We are training a feed forward neural network as a regressor, with the aim of using the activations of the final layer as a type of embedding vector to represent the input examples.
The 500 feature dimension input examples represent physical objects, and have been centered and scaled before use as training data in the network. The target value is a float representing the lifespan of the product in years e.g. 22.7. The lifespan of the input objects varies considerably from a few days to many years. The network has two hidden layers, layer1=64 neurons, layer2=16 neurons, both with relu activation, then a single linear output neuron for the lifespan.
The plan is to discover if/how these objects differ along each axis of the the embedding space (by visualising images of the objects), in order to find common characteristics that are responsible for the change in the target value. By fixing all but one of the axes, and selecting elements close to a 1-D line in the final axis, we hope to find elements that are common in all aspects except the one expressed by the 'free' axis. For example, a successful result could be the discovery that in general, the larger an object is, the longer its lifespan.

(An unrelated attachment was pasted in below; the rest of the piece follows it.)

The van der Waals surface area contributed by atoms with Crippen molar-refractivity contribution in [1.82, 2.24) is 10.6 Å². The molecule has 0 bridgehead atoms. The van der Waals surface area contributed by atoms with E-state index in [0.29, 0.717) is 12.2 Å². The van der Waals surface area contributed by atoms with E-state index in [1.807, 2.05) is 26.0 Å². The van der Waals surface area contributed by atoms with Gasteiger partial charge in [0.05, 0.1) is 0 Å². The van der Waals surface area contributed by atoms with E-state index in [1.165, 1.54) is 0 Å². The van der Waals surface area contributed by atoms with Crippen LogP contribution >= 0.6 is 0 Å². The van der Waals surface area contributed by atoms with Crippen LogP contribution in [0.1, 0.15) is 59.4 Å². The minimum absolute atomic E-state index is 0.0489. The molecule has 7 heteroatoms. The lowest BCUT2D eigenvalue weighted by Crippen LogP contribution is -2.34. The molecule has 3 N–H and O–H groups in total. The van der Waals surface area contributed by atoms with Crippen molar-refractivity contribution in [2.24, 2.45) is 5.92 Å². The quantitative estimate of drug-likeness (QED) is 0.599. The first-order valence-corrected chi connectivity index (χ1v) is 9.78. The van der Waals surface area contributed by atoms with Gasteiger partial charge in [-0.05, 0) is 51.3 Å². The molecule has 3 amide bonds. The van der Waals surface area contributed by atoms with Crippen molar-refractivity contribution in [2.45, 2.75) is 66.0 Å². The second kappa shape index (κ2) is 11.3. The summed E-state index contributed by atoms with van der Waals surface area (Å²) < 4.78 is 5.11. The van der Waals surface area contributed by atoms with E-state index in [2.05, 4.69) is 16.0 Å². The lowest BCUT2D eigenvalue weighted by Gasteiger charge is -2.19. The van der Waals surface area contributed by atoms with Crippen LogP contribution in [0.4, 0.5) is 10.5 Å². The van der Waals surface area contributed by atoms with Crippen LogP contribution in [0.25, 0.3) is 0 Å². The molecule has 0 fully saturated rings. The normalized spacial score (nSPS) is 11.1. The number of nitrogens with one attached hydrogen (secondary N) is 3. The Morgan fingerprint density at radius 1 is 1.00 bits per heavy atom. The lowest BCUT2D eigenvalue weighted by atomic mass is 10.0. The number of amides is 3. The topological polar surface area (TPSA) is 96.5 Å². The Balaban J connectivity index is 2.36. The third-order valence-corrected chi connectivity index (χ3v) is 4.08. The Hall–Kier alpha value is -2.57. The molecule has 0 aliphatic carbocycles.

The question is: do we need to optimise for validation loss to obtain valuable insights, or can we simply overfit the data on 100% of the training data to generate the embeddings? We don't have enough data to achieve a good validation loss, but can (of course) achieve a very low training loss.
The opposing views
Person A believes that deliberately overfitting the training data will produce a neuron activation embedding space at the final layer that, even though it cannot be considered generalisable to all physical objects in the world, could still yield useful conclusions about the training set if some clear changes in physical characteristics could be identified along one of the axis. The thinking is that if such characteristics were discovered, they would at least inform us about and open up new avenues of investigation into promising aspects of the physical products e.g. feature reduction / feature engineering on the discovered characteristics could be one avenue, leading to a more generalisable model later.
Person B believes that these conclusions would be useless, as they would only apply to the training set. As a neural network can be trained to fit any function given enough complexity (neurons/layers), the embedding space would not allows us to conclude anything useful, and even if we did see the target (lifespan) correlate with certain physical attributes, these would not be worth exploring further for unseen data.
We'd love to hear your views to help us resolve this disagreement. Are either/both of these positions valid? What are we missing?